The NBC chimes. Aflac's quacking duck. The shape of a Coca-Cola bottle.
All are well known symbols and worthy of trademark protection as much as the brand names they represent.
"If you hear the NBC chimes or the Intel sound on a TV commercial and you're not in the room, you still know what that commercial is about," said San Diego trademark attorney Lisa Martens, a principal with Fish & Richardson. "T-Mobile does all pink. Folks are trying to get recognized for something other than their name."
The lion's roar at the beginning of any MGM movie also is a registered trademark.
Textures, fragrances and shapes all can be registered with the U.S. Patent & Trademark Office. But the key is they have to have used it enough so consumers will associate them with a certain brand.
"Companies will pour a lot of money into brand recognition, and it doesn't simply mean a word or a picture," said San Diego's Andrew Skale, a patent, trademark and copyright attorney for Mintz Levin Cohn Ferris Glovsky and Popeo P.C. "It's hearing or seeing or sensing something, and now you have instant recognition of a company."
Companies can apply for a nontraditional trademark the same way they apply for the more typical marks. Sound, texture and shape marks can be registered on the first day because they're distinctly different, Martens said.
Colors are more difficult and can't be protected right away. A company has to use it consistently, like in advertising, and prevent any competitors from using it to secure a registration.
Fashion designer Christian Louboutin received a registered trademark for a glossy red outsole on women's shoes, but is having trouble enforcing that mark in a case against Yves Saint Laurent America Inc.
In August, a judge denied Louboutin's request for a preliminary injunction to stop Yves Saint Laurent from using the same color red for one of its shoes. Martens said Louboutin might have erred by choosing to go after one of Yves' entirely red shoes instead of one that just had a red sole.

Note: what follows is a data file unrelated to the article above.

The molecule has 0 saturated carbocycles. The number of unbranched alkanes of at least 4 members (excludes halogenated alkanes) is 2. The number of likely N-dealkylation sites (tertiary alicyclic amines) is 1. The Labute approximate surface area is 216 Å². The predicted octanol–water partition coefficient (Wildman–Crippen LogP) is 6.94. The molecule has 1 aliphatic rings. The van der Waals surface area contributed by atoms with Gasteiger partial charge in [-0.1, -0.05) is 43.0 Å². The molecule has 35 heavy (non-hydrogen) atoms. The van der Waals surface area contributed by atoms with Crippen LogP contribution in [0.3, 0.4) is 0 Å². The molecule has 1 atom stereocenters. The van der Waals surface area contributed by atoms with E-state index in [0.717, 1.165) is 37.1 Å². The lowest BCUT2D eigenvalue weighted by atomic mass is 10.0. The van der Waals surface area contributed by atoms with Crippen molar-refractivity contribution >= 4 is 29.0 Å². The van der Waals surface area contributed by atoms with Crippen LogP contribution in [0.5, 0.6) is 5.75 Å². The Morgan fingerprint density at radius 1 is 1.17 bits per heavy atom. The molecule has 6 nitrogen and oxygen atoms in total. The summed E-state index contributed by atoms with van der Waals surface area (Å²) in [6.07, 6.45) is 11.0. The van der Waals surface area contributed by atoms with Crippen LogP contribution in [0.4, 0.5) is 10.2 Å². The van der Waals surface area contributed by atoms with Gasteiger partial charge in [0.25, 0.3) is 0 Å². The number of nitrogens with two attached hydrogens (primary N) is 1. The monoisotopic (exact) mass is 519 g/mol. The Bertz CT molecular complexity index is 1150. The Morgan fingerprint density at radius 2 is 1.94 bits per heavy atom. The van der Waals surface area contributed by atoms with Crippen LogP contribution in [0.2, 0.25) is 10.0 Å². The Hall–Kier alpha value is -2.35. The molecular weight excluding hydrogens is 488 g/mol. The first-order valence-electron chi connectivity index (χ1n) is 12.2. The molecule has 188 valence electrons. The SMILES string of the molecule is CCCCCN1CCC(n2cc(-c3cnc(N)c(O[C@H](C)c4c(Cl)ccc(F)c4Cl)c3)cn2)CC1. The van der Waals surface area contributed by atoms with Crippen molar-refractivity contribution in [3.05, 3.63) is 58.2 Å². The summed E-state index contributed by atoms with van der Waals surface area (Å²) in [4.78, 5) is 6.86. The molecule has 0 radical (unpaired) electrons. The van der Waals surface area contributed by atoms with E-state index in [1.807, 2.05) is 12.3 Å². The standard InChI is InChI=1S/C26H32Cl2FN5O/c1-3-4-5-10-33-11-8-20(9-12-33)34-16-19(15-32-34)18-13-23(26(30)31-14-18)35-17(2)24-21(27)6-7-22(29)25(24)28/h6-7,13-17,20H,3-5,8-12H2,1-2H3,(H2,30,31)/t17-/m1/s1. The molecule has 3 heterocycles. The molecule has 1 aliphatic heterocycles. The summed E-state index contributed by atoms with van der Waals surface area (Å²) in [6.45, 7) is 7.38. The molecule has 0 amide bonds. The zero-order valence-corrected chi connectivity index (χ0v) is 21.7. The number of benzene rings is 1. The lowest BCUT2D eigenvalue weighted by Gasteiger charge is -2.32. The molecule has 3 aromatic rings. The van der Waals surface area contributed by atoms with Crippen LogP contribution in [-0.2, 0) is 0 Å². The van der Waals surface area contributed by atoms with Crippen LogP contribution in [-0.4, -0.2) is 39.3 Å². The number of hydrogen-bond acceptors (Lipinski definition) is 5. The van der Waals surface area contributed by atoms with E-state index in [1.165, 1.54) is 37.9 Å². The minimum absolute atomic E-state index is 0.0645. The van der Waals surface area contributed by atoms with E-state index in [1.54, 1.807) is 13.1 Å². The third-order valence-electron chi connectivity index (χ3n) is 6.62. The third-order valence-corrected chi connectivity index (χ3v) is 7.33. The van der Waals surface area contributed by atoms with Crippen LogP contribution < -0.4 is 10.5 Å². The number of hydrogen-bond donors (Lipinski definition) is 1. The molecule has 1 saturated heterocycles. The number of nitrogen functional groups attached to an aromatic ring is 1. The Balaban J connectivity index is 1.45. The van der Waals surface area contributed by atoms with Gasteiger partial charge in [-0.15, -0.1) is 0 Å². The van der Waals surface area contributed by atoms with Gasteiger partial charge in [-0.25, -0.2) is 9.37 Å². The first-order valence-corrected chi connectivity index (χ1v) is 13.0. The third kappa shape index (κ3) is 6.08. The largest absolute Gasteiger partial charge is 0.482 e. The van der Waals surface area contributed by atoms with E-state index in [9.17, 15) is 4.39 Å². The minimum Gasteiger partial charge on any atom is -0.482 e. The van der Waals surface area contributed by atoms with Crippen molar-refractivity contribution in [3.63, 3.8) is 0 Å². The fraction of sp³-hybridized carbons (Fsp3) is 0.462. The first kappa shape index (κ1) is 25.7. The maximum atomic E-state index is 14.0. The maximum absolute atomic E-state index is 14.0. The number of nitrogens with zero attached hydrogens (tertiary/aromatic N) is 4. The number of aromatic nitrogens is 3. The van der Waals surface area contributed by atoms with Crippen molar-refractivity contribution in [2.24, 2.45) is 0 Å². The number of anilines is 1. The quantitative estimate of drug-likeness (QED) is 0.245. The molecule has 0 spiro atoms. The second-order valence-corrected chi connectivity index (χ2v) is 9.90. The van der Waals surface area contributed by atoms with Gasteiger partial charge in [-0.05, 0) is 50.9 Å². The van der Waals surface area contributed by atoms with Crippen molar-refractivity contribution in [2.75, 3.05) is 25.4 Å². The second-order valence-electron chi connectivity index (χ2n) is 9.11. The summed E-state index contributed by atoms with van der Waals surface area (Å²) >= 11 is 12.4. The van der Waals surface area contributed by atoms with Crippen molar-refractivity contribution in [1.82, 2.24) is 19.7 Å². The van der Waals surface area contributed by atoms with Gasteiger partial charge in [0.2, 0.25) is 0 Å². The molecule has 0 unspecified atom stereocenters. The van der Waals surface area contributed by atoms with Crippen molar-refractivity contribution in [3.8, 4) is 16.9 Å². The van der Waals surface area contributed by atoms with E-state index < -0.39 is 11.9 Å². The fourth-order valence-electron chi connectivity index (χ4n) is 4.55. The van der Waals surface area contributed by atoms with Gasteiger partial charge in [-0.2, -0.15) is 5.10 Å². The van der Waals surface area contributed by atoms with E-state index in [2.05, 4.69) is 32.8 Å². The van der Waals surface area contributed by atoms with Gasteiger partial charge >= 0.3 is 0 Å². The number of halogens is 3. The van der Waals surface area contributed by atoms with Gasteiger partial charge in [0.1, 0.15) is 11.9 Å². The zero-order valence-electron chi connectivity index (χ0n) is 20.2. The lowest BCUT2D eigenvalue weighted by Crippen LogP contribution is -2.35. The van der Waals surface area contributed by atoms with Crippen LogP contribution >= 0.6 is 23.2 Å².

Several years ago, the motorcycle maker Harley Davidson tried to trademark the sound of its engine, but other manufacturers opposed and, after years of battle, Harley Davidson gave up.
Sometimes sound and color trademarks can be even more powerful than traditional marks, Martens said.
"They become so strong, nontraditional marks like the shape of the Coke bottle or the robin's egg blue of Tiffany's, because of that consumer recognition," she said.
Skale agreed, saying one only needs to see a pair of golden arches to know that it's McDonald's.
The registration process for a sound or a color or a shape is similar to a normal trademark. For a sound, the applicant has to describe it, give a written representation (like musical notes on a staff), and describe the goods and services associated with it. They also have to attach an audio file.
Every trademark is limited to a particular goods or service. When some marks become really famous, they can cover more industries.
"It's a little more expensive, a little more work, but in general the process is very much the same," Martens said.
Martens said a Fish & Richardson client is trying to trademark a citrus scent for its biofuel. It will require personally bringing a sample to the PTO so they can smell it.
Skale, the Mintz Levin attorney, also said it's a good idea to register the trademark before the product is available commercially. It allows the public vetting process to take place and helps a company avoid mass production of an infringing package or product.
Once it's registered and in use, companies should always watch the market to make sure no competitor is using it.
"It's important to police your mark and protect your mark no matter what it is — a symbol or an image or a sound," Skale said. "You don’t want it to be diluted."